DC Comics continues its promotional assault in the press to push “The New 52″ to a mainstream audience, with the theme this week, apparently, being diversity. At least four stories this week — three of which were posted Wednesday — tackled the subject and put the spotlight on Static Shock, Batwing and more. Here are some of the highlights:
• The Huffington Post previewed the first issue of Judd Winick and Ben Oliver’s Batwing yesterday, the same day it arrived in shops. Winick spoke to Bryan Young about the origins of Africa’s Batman: “… if you consider that we’re coming from a starting place that this is a Batman who lost his parents to AIDS and was a boy soldier. That’s square one for us. In the first couple of pages Batwing is talking about the fact that one of the things Batman has to do is instill fear. And Batwing points out that he’s not really sure that a man dressed up as a bat is really going to scare the average criminal in Africa. Batman just tells him that ‘you’re just going to have to sell it.’ And that’s the point, it’s a different world.” An unabridged version of the interview can be found at Big Shiny Robot.
Movies | National Public Radio commentator John Ridley critiques Hollywood for being even less diverse than the Big Two when it comes to diversity in lead characters, and demolishes their blame-the-audience theory that white people won’t go to see a movie with a black lead by pointing to a study by Indiana University professor Andrew Weaver: “Weaver found that white audiences tended to be racially selective with regard to romantic movies, but not necessarily when it came to other genres. So, sorry, Hollywood. You can’t blame it on the ticket buyers.” [NPR]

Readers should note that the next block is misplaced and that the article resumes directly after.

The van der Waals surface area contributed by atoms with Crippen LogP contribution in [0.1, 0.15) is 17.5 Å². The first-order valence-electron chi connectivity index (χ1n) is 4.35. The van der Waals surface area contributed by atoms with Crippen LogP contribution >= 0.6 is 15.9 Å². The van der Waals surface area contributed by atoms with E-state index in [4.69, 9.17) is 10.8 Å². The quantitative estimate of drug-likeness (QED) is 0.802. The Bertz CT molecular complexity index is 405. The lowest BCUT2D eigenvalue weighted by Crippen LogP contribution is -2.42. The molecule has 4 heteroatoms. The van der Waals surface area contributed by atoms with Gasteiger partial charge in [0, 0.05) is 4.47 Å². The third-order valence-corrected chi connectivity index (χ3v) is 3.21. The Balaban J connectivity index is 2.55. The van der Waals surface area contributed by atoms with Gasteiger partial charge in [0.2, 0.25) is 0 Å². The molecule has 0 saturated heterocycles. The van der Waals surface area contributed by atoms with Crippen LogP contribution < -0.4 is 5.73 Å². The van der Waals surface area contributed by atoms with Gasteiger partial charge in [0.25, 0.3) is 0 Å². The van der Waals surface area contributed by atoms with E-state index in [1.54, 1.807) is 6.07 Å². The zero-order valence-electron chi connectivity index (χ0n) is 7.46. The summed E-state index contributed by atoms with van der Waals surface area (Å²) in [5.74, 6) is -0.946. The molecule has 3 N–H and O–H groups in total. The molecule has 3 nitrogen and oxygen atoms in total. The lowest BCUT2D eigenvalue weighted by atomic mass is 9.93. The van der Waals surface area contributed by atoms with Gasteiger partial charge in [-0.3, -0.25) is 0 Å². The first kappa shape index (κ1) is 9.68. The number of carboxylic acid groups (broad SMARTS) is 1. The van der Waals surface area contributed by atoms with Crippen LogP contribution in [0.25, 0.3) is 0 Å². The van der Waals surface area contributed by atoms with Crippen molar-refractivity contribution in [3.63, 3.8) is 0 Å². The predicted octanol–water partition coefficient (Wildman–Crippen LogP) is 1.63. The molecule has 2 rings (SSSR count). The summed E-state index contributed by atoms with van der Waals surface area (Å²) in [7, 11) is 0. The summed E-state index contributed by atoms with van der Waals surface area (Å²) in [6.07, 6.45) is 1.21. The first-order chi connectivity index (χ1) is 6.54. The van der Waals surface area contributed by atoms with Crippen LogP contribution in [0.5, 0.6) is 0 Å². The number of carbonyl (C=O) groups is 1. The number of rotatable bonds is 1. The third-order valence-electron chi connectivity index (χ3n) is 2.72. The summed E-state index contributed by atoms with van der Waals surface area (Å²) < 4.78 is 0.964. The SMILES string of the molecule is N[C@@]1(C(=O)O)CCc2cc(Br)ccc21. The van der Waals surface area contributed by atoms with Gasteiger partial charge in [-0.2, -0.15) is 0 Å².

Creators | Becky Cloonan talks about the joys and the hardships of being a full-time comics creator: “Comics are hard work. Comics are relentless. Comics will break your heart. Comics are monetarily unsatisfying. Comics don’t offer much in terms of fortune and glory, but comics will give you complete freedom to tell the stories you want to tell, in ways unlike any other medium. Comics will pick you up after it knocks you down. Comics will dust you off and tell you it loves you. And you will look into its eyes and know it’s true, that you love comics back.” [Becky Cloonan: Comics or STFU]
If you were perplexed by some of the negative reaction to the news that half-black, half-Hispanic (but not gay) teen Miles Morales will replace Peter Parker as Spider-Man in Marvel’s Ultimate Universe, veteran cartoonist Ty Templeton helpfully explains it all in the latest installment of his Bun Toons comic strip.
When DC Comics released its map of the World of Flashpoint this morning, fans began talking about it right away. What DC likely didn’t expect was the tone of that discussion. One of the largest complaints was readers’ quickly and strongly objecting to Africa’s being labeled as “Ape-controlled.”
The first comment on our post about the map, for example, was “‘Ape controlled’? Racist much?” And though other commenters were just as quick to point out that Africa is the home of Grodd’s Gorilla City, the expansion of which will be the subject of one of the Flashpoint mini-series, the wording of the label is undeniably unfortunate. Commenters also point out the mention of the “Asian Capital” that suggests to them a lack of awareness of the diversity that exists on that continent.